A brief blog on my Masters dissertation – Jess Hamer
I finished my Masters in International Politics (Globalisation, Poverty and Development) in August, and was lucky enough to write my final dissertation on COCO’s Schools for Life programme. I went to Ruvuma, Tanzania where Oswin, Elisha and Max from Hoja Project kindly helped me undertake research into the community schools COCO works with in the region. You can read my full dissertation online here, but I thought I’d write a blog so anyone interested can read about my findings without having to wade through academic jargon and 12,000 words of information!
My research looked into the effectiveness of community schools as a means of improving quality of education across the globe, particularly in countries in the Global South, like Tanzania, where quality is severely lacking. COCO’s Schools for Life are community schools, meaning that they are established, owned and run by the remote communities in which they are based. COCO, and in the case of Southern Tanzania, Hoja Project, support the schools by improving the facilities, improving the teaching quality, and helping them become self-sustainable so that they aren’t reliant on external support to cover their costs. Hoja Secondary School, the inspiration behind the programme, has now achieved the highest results in the region for five consecutive years, and is fully operationally self-sustainable. As they educate children from poor backgrounds, this is very impressive, as these children are outperforming those attending nearby expensive, elite private schools.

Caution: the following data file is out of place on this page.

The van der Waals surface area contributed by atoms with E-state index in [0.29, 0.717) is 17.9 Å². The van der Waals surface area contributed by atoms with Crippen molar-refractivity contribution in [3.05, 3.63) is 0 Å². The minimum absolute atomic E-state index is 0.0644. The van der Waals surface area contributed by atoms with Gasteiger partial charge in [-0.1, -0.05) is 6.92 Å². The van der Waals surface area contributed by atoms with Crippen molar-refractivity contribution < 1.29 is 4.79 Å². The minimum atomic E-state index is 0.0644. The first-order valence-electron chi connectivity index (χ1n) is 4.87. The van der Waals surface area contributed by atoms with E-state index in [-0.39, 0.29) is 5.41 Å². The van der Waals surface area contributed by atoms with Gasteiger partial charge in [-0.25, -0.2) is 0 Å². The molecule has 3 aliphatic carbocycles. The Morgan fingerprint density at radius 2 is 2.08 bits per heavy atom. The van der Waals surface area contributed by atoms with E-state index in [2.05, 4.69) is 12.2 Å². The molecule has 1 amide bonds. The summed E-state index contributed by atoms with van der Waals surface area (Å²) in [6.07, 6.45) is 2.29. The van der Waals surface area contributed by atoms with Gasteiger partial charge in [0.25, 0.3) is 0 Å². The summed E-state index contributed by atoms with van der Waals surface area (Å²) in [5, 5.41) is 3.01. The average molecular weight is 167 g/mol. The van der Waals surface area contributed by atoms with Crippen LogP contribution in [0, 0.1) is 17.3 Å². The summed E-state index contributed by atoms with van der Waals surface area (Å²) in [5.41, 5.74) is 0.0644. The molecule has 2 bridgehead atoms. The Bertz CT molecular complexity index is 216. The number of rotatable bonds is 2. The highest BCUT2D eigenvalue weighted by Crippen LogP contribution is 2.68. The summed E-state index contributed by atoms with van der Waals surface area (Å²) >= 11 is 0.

At least 60% of the places are reserved for children from poor income backgrounds, who are charged reduced fees, depending on their ability to pay. Some parents contribute food instead of cash, which helps to feed the children. The remaining places are for families able to pay the full amount, which helps to subsidise the poor children. My desire to research the model came from my own beliefs that the state is best placed to provide equitable access to education, and that education should be free. I was worried about the impact that having to pay fees could be having on these parents; the impact that these schools might be having on the education system as a whole; and on those children left behind in government schools. This is the critical angle I set out to look into!